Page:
Court reporters are the “guardians of the record.” The question is, when does the “record” start and stop?
The answer might seem straightforward when a court reporter reads the Federal Rules or the California Code of Civil Procedure 2025, but in practicality there can be a lot of confusion by court reporters and attorneys as to when someone is off the record.
As a working court reporter and firm owner, I have been challenged by attorneys who thought they were off the record or wished they were off the record or hoped to have been off the record.
It would seem obvious that when an attorney says, “off the record,” in a proceeding and no one immediately says, “No, we are still on the record,” that everyone in the room is in acquiescence. But litigators are smart and things can happen suddenly that can result in a court reporter’s nightmare.
Recently I heard of a situation in which the one attorney said, “off the record,” and everyone got up, started moving around, and one of the attorneys was walking out the door and said to the other, “You are a (blank).” Immediately the attorney who was called a (blank) turned to the court reporter and said, “Did you get that?” The reporter replied, “No, we were off the record.” The angry attorney retorted, “I never said we were off the record.”
In my opinion, court reporters need to be proactive, and having been in the line of fire for the past 29 years, I have learned a couple of best practices:
When a party says, “Let’s go off the record,” I immediately look into the eyes of the other counsel and say, “Do you agree we are off the record?” Many time people in the room laugh because it seems to be a little dramatic, but I am serious when I ask the question (with a little smile at the end) and get a verbal “yes.” It is kind of like when you sit at the bulkhead row of a Southwest Airlines flight.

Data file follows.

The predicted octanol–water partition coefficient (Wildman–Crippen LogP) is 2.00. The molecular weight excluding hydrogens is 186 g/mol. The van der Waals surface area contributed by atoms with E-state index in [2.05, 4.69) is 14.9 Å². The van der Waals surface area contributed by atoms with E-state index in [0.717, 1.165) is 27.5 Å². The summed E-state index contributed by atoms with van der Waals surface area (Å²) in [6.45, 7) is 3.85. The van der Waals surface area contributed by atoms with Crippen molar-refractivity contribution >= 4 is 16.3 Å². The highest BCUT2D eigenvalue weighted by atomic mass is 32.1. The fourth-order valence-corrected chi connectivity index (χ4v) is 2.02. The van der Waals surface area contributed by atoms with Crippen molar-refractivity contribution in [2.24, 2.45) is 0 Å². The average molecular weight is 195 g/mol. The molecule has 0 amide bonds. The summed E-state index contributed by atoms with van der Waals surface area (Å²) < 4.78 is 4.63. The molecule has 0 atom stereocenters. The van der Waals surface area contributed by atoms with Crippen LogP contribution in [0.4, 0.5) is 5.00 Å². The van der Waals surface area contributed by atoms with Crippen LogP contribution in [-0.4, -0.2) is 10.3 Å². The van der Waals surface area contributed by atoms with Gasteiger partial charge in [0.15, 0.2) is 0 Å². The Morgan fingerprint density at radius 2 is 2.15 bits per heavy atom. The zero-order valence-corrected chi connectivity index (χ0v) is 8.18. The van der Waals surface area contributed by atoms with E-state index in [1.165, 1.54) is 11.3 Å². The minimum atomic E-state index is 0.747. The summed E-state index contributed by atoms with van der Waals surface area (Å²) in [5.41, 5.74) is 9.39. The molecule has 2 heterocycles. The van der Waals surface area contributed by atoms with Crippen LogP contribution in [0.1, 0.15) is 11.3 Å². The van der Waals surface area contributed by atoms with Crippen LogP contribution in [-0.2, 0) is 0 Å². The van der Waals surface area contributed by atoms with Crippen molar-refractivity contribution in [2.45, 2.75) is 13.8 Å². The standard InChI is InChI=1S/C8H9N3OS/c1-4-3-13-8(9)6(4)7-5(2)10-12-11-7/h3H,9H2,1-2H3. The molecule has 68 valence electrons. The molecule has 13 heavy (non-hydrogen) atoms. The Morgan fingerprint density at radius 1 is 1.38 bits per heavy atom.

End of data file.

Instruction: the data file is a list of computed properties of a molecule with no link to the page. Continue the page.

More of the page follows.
Once I get a verbal yes from the different parties, I put my hands in the air so everyone can see I am not writing. Once again, people might laugh a little, and I answer, “I just want to make sure.”
My favorite videographers also check with opposing counsel when an attorney says, “Let’s go off the record.” Our videographers turn to the other counsel and ask, “Is it okay to go off the record?” I have never heard anyone say anything negative about his practice. Instead, I have found attorneys respect the videographers checking with all counsel.
Another bad situation is when the videographer is signing off, everyone has agreed to be off the record, and the attorneys decide to keep talking and sometimes say expletives. (It has happened.) The reporter is writing the videographer’s read-off, and at the same time can hear the attorneys talking amongst each other. I have had the situation in which the attorney turned to the reporter and said, “Did you get that? He just called me a (blank.)” In my professional opinion, once the attorneys tell the reporter they are off the record, everyone has agreed, and the videographer is giving his spiel, it is not the court reporter’s job to keep writing what the attorneys are saying to each other.
Bottom line: Part of being a great court reporter is to be proactive and let the attorneys know they are off the record.
Great court reporters and legal videographers are always ready for the odd things that might happen at depositions. Sometimes we are in the middle of a hostile environment, and being ready is the key to success.